1902 Encyclopedia > Today in History > Champlain founds Quebec, Marie de Medicis dies destitute, Licinius defeated, and more

Today in History - July 3
• Licinius defeated by Constantine at Adrianople
• Samuel de Champlain founds Quebec
• Marie de Medicis dies destitute in a hay loft

-- Compiled by James Finlayson-Bald

Arrival of Samuel de Champlain on the future site of Quebec City, 1608 (image)

Peinture représentant l'arrivée de Samuel de Champlain au futur site de la ville de Québec, 1608 (Painting showing the arrival of Samuel de Champlain on the future site of Quebec City, 1608.

This painting was created in 1909 by George Agnew Reid.

On this date:

323--Battle of Adrianople in which Licinius was defeated by Constantine. Though low-born, Licinius did well for himself by marrying Constantine's half-sister, Constantia. That, and a smart little victory at Heraclea Pontica made him Emperor of the East. A Peasant had Prospects in that time. However Licinius was a bad egg and engaged in all manner of treasons, which in the end brought him down.

683--Pope St Leo II died after a pontificate of one year.

1608--Samuel de Champlain founded and named Quebec. An interesting man he was the first proponent of the Panama Canal and a very industrious explorer, although one of his expeditions was to have disastrous results. Hearing from the Indians about large lakes he joined a war party of Alonquin and Huron who proposed showing them to him, and did --the present Lakes Champlain and Ticonderoga. In gratitude he joined his Indian friends, with arquebus, in a clash, and victory, over the Iroquois. The Iroquois turned to the English for aid and began "a long suite of murderous conflicts, bearing havoc and flame to generations yet unborn".

1642--Marie de Medicis,; widow of Henri IV of France, died, destitute, in a hayloft in Cologne. As Regent after the assassination of the King, she dismissed the experienced minister, Sully, and squandered wealth on her favourite, Concini, Marshal d'Ancre, the patron of the sinister, but at that time, powerless, Richelieu. In 1617 the young King Louis XIII ordered Concini arrested; apprehended on the bridge of the Louvre, he was killed by the guards "while attempting to escape". His wife Leonora, the Queen's Lady-in-Waiting, was taken up, charged with sorcery and burned at the stake. 1754--Washington abandoned Fort Necessity to the French and Indians.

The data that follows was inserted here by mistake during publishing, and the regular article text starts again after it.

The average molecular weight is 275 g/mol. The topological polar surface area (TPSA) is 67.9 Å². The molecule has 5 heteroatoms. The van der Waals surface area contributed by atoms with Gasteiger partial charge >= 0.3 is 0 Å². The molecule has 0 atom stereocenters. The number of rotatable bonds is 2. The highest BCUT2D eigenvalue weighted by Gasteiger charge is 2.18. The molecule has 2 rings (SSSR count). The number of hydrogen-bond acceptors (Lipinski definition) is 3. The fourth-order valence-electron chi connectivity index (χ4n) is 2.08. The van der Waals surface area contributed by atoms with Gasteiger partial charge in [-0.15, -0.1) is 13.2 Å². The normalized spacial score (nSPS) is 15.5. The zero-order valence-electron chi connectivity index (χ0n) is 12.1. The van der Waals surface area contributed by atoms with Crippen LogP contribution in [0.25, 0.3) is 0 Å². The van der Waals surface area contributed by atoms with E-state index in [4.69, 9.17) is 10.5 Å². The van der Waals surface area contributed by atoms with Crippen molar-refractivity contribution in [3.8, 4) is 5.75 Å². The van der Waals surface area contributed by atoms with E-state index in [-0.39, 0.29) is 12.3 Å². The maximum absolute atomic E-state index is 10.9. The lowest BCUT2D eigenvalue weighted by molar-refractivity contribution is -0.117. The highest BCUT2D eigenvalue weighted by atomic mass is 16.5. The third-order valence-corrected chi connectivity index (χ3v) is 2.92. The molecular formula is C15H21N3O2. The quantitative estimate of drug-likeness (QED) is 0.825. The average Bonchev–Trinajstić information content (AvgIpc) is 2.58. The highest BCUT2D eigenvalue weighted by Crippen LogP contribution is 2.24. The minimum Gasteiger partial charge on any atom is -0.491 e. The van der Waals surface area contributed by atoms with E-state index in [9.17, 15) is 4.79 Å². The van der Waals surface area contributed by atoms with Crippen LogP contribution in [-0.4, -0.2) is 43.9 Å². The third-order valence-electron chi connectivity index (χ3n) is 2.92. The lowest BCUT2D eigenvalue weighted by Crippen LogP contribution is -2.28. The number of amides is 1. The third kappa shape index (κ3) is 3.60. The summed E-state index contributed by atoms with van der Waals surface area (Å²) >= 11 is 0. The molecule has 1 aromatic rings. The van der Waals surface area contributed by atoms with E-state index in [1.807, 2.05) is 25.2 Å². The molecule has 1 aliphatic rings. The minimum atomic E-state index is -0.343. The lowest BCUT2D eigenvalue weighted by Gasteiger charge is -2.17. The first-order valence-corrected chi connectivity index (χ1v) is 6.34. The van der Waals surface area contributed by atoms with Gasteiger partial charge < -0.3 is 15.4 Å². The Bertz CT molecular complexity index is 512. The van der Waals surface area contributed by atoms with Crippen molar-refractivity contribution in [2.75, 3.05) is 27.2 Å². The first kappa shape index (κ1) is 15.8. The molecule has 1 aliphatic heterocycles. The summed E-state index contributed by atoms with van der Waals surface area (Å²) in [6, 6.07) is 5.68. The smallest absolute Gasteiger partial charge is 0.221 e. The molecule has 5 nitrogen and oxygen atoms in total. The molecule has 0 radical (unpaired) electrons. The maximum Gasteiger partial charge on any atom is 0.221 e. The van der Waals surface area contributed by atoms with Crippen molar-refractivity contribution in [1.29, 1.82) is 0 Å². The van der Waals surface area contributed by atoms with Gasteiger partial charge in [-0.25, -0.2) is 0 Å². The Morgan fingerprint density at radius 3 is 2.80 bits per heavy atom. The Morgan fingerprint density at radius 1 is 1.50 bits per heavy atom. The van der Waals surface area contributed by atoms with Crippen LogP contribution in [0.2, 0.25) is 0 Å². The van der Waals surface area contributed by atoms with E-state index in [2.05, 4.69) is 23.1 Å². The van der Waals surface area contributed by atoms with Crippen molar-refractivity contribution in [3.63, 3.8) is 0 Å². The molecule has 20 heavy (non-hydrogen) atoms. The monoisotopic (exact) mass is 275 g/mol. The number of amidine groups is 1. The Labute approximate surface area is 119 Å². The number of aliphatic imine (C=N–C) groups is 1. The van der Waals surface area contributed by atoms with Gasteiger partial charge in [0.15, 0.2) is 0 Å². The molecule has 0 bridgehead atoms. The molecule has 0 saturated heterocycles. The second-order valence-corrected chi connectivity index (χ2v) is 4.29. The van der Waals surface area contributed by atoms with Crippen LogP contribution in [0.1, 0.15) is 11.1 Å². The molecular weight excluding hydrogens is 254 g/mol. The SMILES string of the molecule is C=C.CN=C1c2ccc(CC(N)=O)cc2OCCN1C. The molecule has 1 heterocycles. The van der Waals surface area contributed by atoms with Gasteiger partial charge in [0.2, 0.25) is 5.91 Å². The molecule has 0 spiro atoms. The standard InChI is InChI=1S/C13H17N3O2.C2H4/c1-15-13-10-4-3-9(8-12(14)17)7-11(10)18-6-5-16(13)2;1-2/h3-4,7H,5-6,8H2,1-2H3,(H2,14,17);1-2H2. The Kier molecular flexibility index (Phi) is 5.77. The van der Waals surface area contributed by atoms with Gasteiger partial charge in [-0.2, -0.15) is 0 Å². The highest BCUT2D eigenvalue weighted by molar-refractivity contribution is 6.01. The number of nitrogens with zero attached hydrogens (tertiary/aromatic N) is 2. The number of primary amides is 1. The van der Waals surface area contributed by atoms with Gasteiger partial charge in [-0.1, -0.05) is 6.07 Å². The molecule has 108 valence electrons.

1898--Battle of Santiago de Cuba, between four U.S. battleships and three cruisers and a Spanish fleet of our cruisers and three torpedo boats. The Spaniards were attempting to leave Santiago Harbour but were all destroyed by the Americans who claimed that they only lost one man.

1901--Kid Curry bushranged the Great Northern train near Malta, Montana.

1928--The London North-Western Region Railway's Mai 1ard achieved a speed of 126mph, a world record for a steam locomotive.

- Robert Adam, architect (1728-1792)
- William Henry Davis, poet (1871-1940)

"Fanticism consists in redoubling your efforts when you have forgotten your aim."
-- George Santayana.

The above article was written by James Finlayson-Bald.
Edited and illustrations added by David Paul Wagner.

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